Create a Magic Connection with Clients, Leads, and Business Associates -- Part II

Cora Foerstner

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Part I of this article explored how Neuro-linguistic Programming (NLP) pinpoints ways to gain instant rapport with clients, leads, and business associates, and more specifically, how we can use physiology, matching and mirroring to create instant magic communication.

Part II examines how NLP uses tonality and words to establish rapport.


While physiology accounts for 55% of communication among humans, tonality accounts for 38%. Most people have had the experience of someone saying, “I’m fine. Nothing’s wrong. " While the words on the page seem to indicate that this person doesn’t have a problem, the tone used speaks louder than the words. Without tone the words suggest that the speaker doesn’t have a problem. Consider irony and sarcasm; both are communicated through tonality. If a person says, “I’m fine. Nothings wrong, " in a pleasant voice, she creates a different meaning than if she says the same words though clinched teeth and a low angry tone, or with a flippant tone. Someone yelling “I’m not mad, " isn’t convincing. If this happens in a sitcom, we laugh. In real life, we dismiss the words and read the meaning from the tone of voice. Often tonality is more subtle than these examples, but still a powerful communicator. Boredom, excitement, anger, melancholy, disbelief, questions, enthusiasm, honesty are more often communicated through tone, rather than words.

When talking on the phone, it is crucial to be aware of tonality. In a phone conversation, both people are communicating via their tonality, often unconsciously. The business person that wants to create magic and rapport doesn’t leave tonality to chance.

Tonality includes:
tone (pitch: high, low);
tempo (speed: slow, fast);
timbre (quality: clear, raspy);
volume (loudness).

How does tonality work in practice? If you are talking to someone who has a high pitched voice, raise your pitch a little. Like matching and mirroring, you don’t want to imitate. Be subtle. If you are a man, raise your voice a little. Match the last few words someone says. Just that little matching will help to create rapport.

Speed is very important. People who talk fast are often impatient with people who speak slower. People who talk at a slow speed are often turned off by people who speech rapidly. For someone who naturally speaks fast, slower speaking people seems to take forever to say something. For someone who naturally speaks slow, the fast talker seems hyper, insincere. “City slicker, fast talking" suggest that the fast talker is trying to out wit or is trying to hide something.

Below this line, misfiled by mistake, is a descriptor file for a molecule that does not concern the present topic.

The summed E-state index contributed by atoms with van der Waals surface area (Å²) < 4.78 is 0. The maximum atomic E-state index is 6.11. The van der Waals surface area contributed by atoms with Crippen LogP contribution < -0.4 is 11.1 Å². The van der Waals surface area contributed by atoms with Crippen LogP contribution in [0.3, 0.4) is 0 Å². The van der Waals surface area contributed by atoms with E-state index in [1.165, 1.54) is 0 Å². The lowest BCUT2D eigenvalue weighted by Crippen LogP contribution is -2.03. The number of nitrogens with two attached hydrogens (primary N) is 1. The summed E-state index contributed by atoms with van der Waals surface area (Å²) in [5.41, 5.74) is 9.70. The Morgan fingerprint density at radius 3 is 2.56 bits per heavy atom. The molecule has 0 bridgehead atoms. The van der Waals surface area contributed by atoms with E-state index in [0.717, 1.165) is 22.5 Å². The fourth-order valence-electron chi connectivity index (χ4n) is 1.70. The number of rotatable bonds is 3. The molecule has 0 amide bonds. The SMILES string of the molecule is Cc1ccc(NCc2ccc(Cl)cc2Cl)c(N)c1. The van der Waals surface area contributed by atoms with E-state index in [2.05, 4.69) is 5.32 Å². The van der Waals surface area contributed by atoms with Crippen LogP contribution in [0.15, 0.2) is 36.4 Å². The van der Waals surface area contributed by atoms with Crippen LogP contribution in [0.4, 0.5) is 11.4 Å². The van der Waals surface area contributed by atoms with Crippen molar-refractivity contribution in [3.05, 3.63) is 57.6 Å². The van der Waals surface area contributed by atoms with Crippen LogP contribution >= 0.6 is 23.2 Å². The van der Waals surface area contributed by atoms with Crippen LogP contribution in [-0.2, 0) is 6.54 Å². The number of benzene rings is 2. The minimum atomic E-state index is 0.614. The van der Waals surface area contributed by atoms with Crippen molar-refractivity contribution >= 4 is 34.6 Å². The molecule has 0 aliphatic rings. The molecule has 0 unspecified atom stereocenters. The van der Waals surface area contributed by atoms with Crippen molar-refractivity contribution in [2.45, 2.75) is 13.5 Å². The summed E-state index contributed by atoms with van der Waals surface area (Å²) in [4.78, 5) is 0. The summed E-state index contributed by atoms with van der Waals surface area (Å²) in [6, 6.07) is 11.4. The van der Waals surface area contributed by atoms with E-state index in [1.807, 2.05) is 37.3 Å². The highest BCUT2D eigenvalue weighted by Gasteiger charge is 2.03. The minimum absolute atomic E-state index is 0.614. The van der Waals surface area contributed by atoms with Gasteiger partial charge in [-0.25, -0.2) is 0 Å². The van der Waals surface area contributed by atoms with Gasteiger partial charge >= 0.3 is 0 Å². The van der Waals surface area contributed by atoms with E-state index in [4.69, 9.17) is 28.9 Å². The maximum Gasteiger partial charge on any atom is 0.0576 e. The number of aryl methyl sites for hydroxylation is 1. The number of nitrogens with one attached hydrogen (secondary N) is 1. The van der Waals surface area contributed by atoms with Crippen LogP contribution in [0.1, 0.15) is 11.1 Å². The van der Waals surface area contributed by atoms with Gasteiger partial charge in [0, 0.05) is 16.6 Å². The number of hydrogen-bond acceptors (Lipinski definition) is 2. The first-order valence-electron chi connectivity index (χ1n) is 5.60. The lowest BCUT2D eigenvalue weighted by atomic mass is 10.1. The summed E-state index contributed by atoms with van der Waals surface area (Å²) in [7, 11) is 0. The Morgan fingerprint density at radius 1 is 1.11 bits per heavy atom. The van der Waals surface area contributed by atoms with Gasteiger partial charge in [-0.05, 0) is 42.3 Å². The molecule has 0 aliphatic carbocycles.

I tend to be laid back, slower of speech. After all, I’m from California. We are easy going. I was in New York giving a presentation; the person who presented before me took more than her alotted time. My presentation was cut short by about 15 minutes. I stood up began speaking at what I considered high speed and told everyone that I was talking fast because I wanted to get through my entire presentation. Several audience members laughed and said, “We are New Yorkers. No matter how fast you talk, it won’t be too fast. " I couldn’t patch their speed. In contrast to New Yorkers, I visited a friend in Georgia. The southern drawl in Georgia was slow, hypnotic, and relaxed. It made me feel at home, but I felt like a fast talking city slicker.

Match the speed of the person with whom you are speaking. If someone’s speed is slower than your speed, slow down. Don’t be obvious. If someone’s speaks faster, speed up. This simple act can go a long way toward creating rapport.

Again with timbre and volume, match. Volume of voice can be very effective with someone who is angry. I learned this the hard way. A few years ago, I unwittingly angered another professor. As he became more angry, his voice grew louder. I was afraid he might become violent; so, I conscious kept my voice low and soft, believing that would calm him. I watched rather mystified as he grew more angry as I controlled my voice, trying to sound calm and in control. If someone is angry, try matching the volume of his voice without matching the anger. It might feel strange, but matching the volume creates rapport (I was breaking rapport). His anger is likely to dissipate as you establish rapport. Once the rapport is established, you can begin to lower your volume; if you have established rapport, he will follow you.